Department or Attitude? (Jul-Aug 2002)

By Matt Dabbs

By Rubel Shelly
July-August 2003

I need to make a confession: We have one of those horrible automated voice mail systems at my office. But it operates only when the office is closed or all lines are busy. I prefer to deal with people over voice recorders and presume that anybody trying to reach the people where I work feel the same way.

Have you ever journeyed into phone hell? What a silly question! Of course you have. “If you are calling about x, press 1; if you are calling about y, press 2; and on and on and on.” Some systems are easier and quicker to negotiate than others. But I still prefer people. And I’ll typically try to bypass the numbered options in hopes of being connected to a “customer-service representative” rather than wade through the tree of options in order to leave a message.

There was once a time — believe it or not — when companies actually had warm-blooded people on their payroll whose job it was to help customers. Now it’s more likely that customer service is a department staffed by recorders rather than a person who will invest time listening and responding to your needs.

It even happens at church. Did you hear the one about the fellow who walked into First Suburban Church wearing an expensive suit and a baseball cap? After he sat down, an usher walked up discretely, introduced himself, and said, “Pardon me, but we don’t wear hats in the sanctuary.” The well-dressed man nodded — and left the cap in place. A few minutes later, a deacon repeated the process — with the same outcome. Then, just before the service began, the pastor came, smiled, and shook his hand. “Sir, we are pleased to have you with us,” he said. “But we respectfully ask that you remove your cap during worship.”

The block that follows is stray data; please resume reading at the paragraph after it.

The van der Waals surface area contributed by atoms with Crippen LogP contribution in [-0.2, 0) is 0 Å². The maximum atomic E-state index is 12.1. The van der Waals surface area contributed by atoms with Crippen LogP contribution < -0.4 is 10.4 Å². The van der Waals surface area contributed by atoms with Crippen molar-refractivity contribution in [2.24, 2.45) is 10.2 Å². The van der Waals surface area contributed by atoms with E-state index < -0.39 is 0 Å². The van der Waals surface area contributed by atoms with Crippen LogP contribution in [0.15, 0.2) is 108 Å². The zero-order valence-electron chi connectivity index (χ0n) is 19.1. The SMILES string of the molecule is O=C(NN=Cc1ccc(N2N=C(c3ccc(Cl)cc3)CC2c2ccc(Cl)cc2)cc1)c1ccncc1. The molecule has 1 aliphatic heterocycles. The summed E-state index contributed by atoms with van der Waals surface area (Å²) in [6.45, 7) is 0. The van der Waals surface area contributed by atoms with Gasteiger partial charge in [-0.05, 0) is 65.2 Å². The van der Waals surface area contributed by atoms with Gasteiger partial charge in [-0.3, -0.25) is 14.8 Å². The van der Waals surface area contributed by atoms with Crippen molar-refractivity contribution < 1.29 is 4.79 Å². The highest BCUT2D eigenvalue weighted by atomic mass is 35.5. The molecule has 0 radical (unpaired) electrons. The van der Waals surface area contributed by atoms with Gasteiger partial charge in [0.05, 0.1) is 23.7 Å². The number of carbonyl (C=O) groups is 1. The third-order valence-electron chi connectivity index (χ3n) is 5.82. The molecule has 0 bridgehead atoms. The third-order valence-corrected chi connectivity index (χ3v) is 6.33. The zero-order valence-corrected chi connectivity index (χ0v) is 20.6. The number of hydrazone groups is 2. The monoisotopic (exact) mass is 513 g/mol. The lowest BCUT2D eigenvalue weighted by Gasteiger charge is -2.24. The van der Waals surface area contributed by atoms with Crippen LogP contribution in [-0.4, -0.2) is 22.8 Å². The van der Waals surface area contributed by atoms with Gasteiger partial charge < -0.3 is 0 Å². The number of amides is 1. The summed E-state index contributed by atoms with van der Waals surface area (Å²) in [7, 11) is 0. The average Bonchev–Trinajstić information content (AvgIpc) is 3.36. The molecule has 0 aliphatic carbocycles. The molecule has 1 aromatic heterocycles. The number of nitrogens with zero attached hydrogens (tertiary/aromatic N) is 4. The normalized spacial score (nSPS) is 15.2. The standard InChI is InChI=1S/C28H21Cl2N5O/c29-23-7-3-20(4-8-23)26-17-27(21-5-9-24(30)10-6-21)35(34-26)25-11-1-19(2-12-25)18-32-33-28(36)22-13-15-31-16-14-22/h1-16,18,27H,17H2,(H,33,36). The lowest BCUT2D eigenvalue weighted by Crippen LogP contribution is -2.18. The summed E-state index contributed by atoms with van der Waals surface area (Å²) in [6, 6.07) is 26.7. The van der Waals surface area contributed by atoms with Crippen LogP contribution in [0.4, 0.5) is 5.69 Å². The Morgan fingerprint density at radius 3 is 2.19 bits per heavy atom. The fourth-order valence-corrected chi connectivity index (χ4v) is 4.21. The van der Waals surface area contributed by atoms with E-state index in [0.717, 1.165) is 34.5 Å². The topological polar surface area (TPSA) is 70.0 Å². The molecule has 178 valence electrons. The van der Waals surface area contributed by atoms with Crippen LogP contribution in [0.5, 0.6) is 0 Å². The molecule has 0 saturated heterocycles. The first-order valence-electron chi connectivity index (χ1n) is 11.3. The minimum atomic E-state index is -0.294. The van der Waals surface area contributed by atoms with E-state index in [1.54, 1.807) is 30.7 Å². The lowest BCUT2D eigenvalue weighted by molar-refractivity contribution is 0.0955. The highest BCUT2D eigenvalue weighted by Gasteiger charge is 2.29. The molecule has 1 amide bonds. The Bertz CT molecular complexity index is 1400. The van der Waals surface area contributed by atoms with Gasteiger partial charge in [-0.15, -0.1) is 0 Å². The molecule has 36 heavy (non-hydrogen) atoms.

“Of course!” he replied and took it off. “It’s just that I have attended this church for three and a half years and haven’t met a soul. Today I wore a dirty baseball cap and met the head usher, a deacon, and now the pastor.” I hope that story is pure fiction. My fear is that it is not.

If you value human contact and personal service, then take note of and appreciate it when you receive it. Don’t treat someone who serves you well with indifference or arrogance. Thank the person. Tell the manager. If proper, tipe in an organization, family, company, or church is responsible for treating others with respect.

Leaders teach quality service not by slogan or edict but by example.

Rubel Shelly is preaching minister for the Woodmont Hills Church of Christ. For back issues and other resources please vist www.RubelShelly.com

— The FAX of Life is a free weekly service from Rubel Shelly and the Family of God at Woodmont Hills. Since you are receiving this “FAX” via e-mail you have either requested to be added to the mailing list or someone has requested you receive it. To add a name for e-mail receipt or to have your name removed please send their/your e-mail address to Bonnie at the e-mail address FaxOfLife@woodmont.org —-

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Profile photo of Matt DabbsThis author published 1584 posts in this site.
Matt is the preaching minister at the Auburn Church of Christ in Auburn, Alabama. He and Missy have been married 12 years and are raising two wonderful boys, Jonah and Elijah. Matt is passionate about reaching and discipling young adults, small groups, and teaching. Matt is currently the editor and co-owner of Wineskins.org.

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